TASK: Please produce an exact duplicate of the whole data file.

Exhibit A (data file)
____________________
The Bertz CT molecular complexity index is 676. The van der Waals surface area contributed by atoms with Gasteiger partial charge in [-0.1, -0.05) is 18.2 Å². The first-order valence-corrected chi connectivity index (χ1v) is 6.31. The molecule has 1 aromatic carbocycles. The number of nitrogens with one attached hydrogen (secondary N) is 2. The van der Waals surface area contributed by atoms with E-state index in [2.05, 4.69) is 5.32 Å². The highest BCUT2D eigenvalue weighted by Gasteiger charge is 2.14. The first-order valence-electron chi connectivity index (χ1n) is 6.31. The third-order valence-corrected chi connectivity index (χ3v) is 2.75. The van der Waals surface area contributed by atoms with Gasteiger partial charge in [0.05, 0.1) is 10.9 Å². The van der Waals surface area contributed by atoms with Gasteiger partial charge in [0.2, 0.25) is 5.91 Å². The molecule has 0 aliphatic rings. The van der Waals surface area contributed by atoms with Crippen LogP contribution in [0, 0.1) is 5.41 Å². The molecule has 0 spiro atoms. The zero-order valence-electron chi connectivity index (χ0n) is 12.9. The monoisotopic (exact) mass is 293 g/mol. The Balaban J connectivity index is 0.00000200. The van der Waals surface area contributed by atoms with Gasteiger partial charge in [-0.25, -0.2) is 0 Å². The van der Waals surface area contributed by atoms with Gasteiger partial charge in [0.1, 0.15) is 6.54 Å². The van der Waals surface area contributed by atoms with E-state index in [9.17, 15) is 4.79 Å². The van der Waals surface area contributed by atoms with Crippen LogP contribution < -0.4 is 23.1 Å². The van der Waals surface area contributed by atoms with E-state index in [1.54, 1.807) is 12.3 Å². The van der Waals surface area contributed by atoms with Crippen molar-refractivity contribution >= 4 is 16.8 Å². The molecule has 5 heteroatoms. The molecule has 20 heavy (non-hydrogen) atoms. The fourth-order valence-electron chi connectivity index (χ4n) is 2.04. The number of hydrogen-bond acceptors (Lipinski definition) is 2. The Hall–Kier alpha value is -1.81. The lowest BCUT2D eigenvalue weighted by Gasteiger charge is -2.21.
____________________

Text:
The Bertz CT molecular complexity index is 676. The van der Waals surface area contributed by atoms with Gasteiger partial charge in [-0.1, -0.05) is 18.2 Å². The first-order valence-corrected chi connectivity index (χ1v) is 6.31. The molecule has 1 aromatic carbocycles. The number of nitrogens with one attached hydrogen (secondary N) is 2. The van der Waals surface area contributed by atoms with E-state index in [2.05, 4.69) is 5.32 Å². The highest BCUT2D eigenvalue weighted by Gasteiger charge is 2.14. The first-order valence-electron chi connectivity index (χ1n) is 6.31. The third-order valence-corrected chi connectivity index (χ3v) is 2.75. The van der Waals surface area contributed by atoms with Gasteiger partial charge in [0.05, 0.1) is 10.9 Å². The van der Waals surface area contributed by atoms with Gasteiger partial charge in [0.2, 0.25) is 5.91 Å². The molecule has 0 aliphatic rings. The van der Waals surface area contributed by atoms with Crippen LogP contribution in [0, 0.1) is 5.41 Å². The molecule has 0 spiro atoms. The zero-order valence-electron chi connectivity index (χ0n) is 12.9. The monoisotopic (exact) mass is 293 g/mol. The Balaban J connectivity index is 0.00000200. The van der Waals surface area contributed by atoms with Gasteiger partial charge in [-0.25, -0.2) is 0 Å². The van der Waals surface area contributed by atoms with Gasteiger partial charge in [0.1, 0.15) is 6.54 Å². The van der Waals surface area contributed by atoms with E-state index in [9.17, 15) is 4.79 Å². The van der Waals surface area contributed by atoms with Crippen LogP contribution < -0.4 is 23.1 Å². The van der Waals surface area contributed by atoms with E-state index in [1.54, 1.807) is 12.3 Å². The van der Waals surface area contributed by atoms with Crippen molar-refractivity contribution >= 4 is 16.8 Å². The molecule has 5 heteroatoms. The molecule has 20 heavy (non-hydrogen) atoms. The fourth-order valence-electron chi connectivity index (χ4n) is 2.04. The number of hydrogen-bond acceptors (Lipinski definition) is 2. The Hall–Kier alpha value is -1.81. The lowest BCUT2D eigenvalue weighted by Gasteiger charge is -2.21.